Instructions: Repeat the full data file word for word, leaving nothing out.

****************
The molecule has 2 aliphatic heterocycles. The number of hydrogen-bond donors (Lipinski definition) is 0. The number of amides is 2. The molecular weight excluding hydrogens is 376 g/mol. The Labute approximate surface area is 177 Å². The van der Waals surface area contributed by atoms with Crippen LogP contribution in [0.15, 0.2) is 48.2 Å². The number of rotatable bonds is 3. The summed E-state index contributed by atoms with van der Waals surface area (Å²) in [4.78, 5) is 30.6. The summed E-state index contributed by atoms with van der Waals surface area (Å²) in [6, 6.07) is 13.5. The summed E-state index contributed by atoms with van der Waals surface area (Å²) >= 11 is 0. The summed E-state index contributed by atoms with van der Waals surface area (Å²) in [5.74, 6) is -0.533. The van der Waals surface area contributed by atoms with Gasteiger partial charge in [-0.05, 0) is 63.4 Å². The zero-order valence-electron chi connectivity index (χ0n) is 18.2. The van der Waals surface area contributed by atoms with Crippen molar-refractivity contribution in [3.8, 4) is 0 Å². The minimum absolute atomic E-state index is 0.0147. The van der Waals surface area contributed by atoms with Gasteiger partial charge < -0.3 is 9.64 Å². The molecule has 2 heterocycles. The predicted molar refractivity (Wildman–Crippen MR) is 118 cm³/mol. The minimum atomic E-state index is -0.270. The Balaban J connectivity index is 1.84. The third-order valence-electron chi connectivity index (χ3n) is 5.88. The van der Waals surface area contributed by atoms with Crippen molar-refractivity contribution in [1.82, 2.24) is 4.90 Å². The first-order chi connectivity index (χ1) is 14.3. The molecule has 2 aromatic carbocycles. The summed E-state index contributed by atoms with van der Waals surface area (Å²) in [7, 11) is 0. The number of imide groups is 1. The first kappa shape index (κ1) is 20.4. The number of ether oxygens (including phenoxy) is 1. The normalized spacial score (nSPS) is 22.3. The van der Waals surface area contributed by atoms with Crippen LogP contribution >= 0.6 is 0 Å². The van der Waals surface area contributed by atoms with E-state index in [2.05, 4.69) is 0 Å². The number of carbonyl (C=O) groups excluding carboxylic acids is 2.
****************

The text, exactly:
The molecule has 2 aliphatic heterocycles. The number of hydrogen-bond donors (Lipinski definition) is 0. The number of amides is 2. The molecular weight excluding hydrogens is 376 g/mol. The Labute approximate surface area is 177 Å². The van der Waals surface area contributed by atoms with Crippen LogP contribution in [0.15, 0.2) is 48.2 Å². The number of rotatable bonds is 3. The summed E-state index contributed by atoms with van der Waals surface area (Å²) in [4.78, 5) is 30.6. The summed E-state index contributed by atoms with van der Waals surface area (Å²) in [6, 6.07) is 13.5. The summed E-state index contributed by atoms with van der Waals surface area (Å²) >= 11 is 0. The summed E-state index contributed by atoms with van der Waals surface area (Å²) in [5.74, 6) is -0.533. The van der Waals surface area contributed by atoms with Gasteiger partial charge in [-0.05, 0) is 63.4 Å². The zero-order valence-electron chi connectivity index (χ0n) is 18.2. The van der Waals surface area contributed by atoms with Crippen molar-refractivity contribution in [3.8, 4) is 0 Å². The minimum absolute atomic E-state index is 0.0147. The van der Waals surface area contributed by atoms with Gasteiger partial charge < -0.3 is 9.64 Å². The molecule has 2 heterocycles. The predicted molar refractivity (Wildman–Crippen MR) is 118 cm³/mol. The minimum atomic E-state index is -0.270. The Balaban J connectivity index is 1.84. The third-order valence-electron chi connectivity index (χ3n) is 5.88. The van der Waals surface area contributed by atoms with Crippen molar-refractivity contribution in [1.82, 2.24) is 4.90 Å². The first-order chi connectivity index (χ1) is 14.3. The molecule has 2 aromatic carbocycles. The summed E-state index contributed by atoms with van der Waals surface area (Å²) in [7, 11) is 0. The number of imide groups is 1. The first kappa shape index (κ1) is 20.4. The number of ether oxygens (including phenoxy) is 1. The normalized spacial score (nSPS) is 22.3. The van der Waals surface area contributed by atoms with Crippen LogP contribution >= 0.6 is 0 Å². The van der Waals surface area contributed by atoms with E-state index in [2.05, 4.69) is 0 Å². The number of carbonyl (C=O) groups excluding carboxylic acids is 2.